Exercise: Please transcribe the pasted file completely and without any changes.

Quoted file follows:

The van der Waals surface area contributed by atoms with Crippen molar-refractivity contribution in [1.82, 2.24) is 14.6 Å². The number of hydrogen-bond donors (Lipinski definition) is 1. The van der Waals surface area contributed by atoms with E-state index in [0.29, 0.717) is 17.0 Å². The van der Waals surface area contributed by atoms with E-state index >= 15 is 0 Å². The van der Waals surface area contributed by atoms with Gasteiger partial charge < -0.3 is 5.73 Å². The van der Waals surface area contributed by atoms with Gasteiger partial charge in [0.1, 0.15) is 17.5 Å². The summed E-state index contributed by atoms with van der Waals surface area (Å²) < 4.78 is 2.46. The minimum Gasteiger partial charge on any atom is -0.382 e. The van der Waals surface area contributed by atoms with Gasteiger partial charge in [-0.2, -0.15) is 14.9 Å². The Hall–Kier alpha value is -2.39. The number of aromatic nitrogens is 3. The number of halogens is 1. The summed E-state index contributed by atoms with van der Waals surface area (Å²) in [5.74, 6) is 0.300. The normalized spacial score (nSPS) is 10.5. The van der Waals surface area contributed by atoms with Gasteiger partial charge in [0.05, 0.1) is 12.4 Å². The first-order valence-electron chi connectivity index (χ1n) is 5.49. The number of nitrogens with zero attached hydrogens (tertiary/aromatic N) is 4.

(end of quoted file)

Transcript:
The van der Waals surface area contributed by atoms with Crippen molar-refractivity contribution in [1.82, 2.24) is 14.6 Å². The number of hydrogen-bond donors (Lipinski definition) is 1. The van der Waals surface area contributed by atoms with E-state index in [0.29, 0.717) is 17.0 Å². The van der Waals surface area contributed by atoms with E-state index >= 15 is 0 Å². The van der Waals surface area contributed by atoms with Gasteiger partial charge < -0.3 is 5.73 Å². The van der Waals surface area contributed by atoms with Gasteiger partial charge in [0.1, 0.15) is 17.5 Å². The summed E-state index contributed by atoms with van der Waals surface area (Å²) < 4.78 is 2.46. The minimum Gasteiger partial charge on any atom is -0.382 e. The van der Waals surface area contributed by atoms with Gasteiger partial charge in [-0.2, -0.15) is 14.9 Å². The Hall–Kier alpha value is -2.39. The number of aromatic nitrogens is 3. The number of halogens is 1. The summed E-state index contributed by atoms with van der Waals surface area (Å²) in [5.74, 6) is 0.300. The normalized spacial score (nSPS) is 10.5. The van der Waals surface area contributed by atoms with Gasteiger partial charge in [0.05, 0.1) is 12.4 Å². The first-order valence-electron chi connectivity index (χ1n) is 5.49. The number of nitrogens with zero attached hydrogens (tertiary/aromatic N) is 4.